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Women in Iowa might want to invest in a closet of muumuus this summer.

The Iowa Supreme Court reaffirmed its ruling Friday that a dentist who fired a female employee because she was an "irresistible attraction" acted legally.

James Knight fired his dental assistant Melissa Nelson because he feared they would have an affair. So did the dentist's wife, Jeanne, who discovered text messages her husband and Nelson had exchanged and promptly called for the woman's termination.

Two decades younger than the dentist, Nelson had maintained a good track record at the office over 10 years. Still, Knight fired her for wearing "distracting" and "too tight and revealing" clothing to work, ponying up the paltry sum of one month's pay as severance. Nelson filed a discrimination suit and lost it for good at the state level this Friday.

"Coming to the same conclusion as it did in December, the all-male court found that bosses can fire employees they see as threats to their marriages, even if the subordinates have not engaged in flirtatious or other inappropriate behaviour. The court said such firings do not count as illegal sex discrimination because they are motivated by feelings, not gender," wrote Ryan Foley at the Associated Press.

Paige Fiedler, Nelson's attorney, accused the court of failing to grasp what gender bias even is: "It is very common for women to be targeted for discrimination because of their sexual attractiveness or supposed lack of sexual attractiveness. That is discrimination based on sex."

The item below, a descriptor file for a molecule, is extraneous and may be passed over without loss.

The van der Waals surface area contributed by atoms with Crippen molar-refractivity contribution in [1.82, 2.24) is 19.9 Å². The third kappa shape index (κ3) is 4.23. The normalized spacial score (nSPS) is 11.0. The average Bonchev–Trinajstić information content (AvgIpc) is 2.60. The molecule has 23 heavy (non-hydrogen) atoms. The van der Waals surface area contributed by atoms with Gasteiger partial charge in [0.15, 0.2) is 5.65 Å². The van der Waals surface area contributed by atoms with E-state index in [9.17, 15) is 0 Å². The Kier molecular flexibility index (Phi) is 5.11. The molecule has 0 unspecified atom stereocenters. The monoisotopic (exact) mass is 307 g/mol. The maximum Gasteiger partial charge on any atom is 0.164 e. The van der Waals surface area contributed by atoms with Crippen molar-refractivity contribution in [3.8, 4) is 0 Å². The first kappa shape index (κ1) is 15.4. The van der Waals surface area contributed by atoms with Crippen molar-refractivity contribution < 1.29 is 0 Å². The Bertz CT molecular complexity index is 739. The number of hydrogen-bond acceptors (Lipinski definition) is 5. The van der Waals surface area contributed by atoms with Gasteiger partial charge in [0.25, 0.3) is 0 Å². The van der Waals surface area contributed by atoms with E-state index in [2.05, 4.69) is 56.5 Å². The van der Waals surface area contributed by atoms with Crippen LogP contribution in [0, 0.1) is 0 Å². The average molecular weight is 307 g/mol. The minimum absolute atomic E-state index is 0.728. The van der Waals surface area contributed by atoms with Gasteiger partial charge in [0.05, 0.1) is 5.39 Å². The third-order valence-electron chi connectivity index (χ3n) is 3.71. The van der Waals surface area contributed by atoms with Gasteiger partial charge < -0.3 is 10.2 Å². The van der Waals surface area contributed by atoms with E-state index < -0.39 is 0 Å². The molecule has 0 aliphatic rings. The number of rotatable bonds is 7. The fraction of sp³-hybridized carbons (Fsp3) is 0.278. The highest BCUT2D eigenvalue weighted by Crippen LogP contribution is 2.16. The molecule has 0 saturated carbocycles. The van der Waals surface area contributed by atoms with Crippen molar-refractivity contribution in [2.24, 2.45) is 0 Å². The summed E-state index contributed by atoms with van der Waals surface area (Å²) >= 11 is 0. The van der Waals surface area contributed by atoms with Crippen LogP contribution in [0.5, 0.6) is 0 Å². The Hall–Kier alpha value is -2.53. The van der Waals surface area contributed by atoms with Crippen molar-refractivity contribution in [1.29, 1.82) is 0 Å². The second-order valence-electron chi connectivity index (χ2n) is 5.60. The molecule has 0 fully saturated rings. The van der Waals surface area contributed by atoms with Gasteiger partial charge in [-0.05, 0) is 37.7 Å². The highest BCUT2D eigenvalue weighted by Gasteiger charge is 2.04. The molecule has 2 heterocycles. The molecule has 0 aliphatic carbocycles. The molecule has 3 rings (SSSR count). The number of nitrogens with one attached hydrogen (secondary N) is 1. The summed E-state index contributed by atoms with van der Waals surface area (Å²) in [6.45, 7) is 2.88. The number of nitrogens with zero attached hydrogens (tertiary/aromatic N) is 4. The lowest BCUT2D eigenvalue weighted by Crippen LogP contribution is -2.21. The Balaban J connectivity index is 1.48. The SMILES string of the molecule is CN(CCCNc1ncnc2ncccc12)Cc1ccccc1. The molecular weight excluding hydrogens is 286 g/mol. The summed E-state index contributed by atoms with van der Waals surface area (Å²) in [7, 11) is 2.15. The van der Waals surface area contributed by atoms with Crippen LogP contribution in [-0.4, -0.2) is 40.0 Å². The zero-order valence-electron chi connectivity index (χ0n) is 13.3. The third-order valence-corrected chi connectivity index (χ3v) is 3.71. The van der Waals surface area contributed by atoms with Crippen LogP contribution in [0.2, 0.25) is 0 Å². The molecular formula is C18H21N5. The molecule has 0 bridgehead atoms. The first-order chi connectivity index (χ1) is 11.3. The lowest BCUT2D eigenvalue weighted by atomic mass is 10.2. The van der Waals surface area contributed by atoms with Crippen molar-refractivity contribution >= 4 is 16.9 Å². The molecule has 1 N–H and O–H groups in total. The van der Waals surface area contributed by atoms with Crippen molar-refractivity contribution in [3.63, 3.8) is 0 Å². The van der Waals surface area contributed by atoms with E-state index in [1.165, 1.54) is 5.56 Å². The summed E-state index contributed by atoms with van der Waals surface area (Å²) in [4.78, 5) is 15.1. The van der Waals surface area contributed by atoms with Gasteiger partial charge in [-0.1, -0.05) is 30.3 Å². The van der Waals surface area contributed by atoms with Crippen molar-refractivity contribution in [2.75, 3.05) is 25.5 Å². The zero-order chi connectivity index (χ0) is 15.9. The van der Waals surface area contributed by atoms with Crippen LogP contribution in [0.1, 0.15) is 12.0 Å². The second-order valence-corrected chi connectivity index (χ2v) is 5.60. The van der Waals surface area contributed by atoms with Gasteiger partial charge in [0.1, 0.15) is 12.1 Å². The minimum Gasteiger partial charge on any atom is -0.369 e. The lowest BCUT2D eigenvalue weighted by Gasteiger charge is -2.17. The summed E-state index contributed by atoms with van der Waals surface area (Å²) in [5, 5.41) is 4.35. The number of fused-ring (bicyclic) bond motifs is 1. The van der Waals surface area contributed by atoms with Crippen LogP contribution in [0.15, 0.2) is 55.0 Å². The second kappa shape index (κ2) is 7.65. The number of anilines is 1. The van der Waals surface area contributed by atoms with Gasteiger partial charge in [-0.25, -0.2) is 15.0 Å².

"I think it is sending a message that men can do whatever they want in the work force," Nelson, a wife and mother of two young children, told ABC News after an initial ruling in December.

She's not the first woman facing the situation. In 2010, New York business banker Debrahlee Lorenzana claimed that she was fired because her male colleagues found her too physically distracting. (Lorenzana sued for wrongful dismissal after her employer claimed the issue was her work performance.) That case raised questions about corporate dress code policies, but also about whether employees complaining about the appearance of their co-workers might be engaging in a special breed of sexual harassment.

In Nelson's case, her boss chronically remarked on her attractiveness, reportedly once telling her that "If she saw his pants bulging, she would know her clothing was too revealing." On another occasion, Nelson claimed her employer inquired about the frequency of her orgasms in a text message.

Maybe Jeanne should look for a new husband, and Nelson a sexual harassment suit.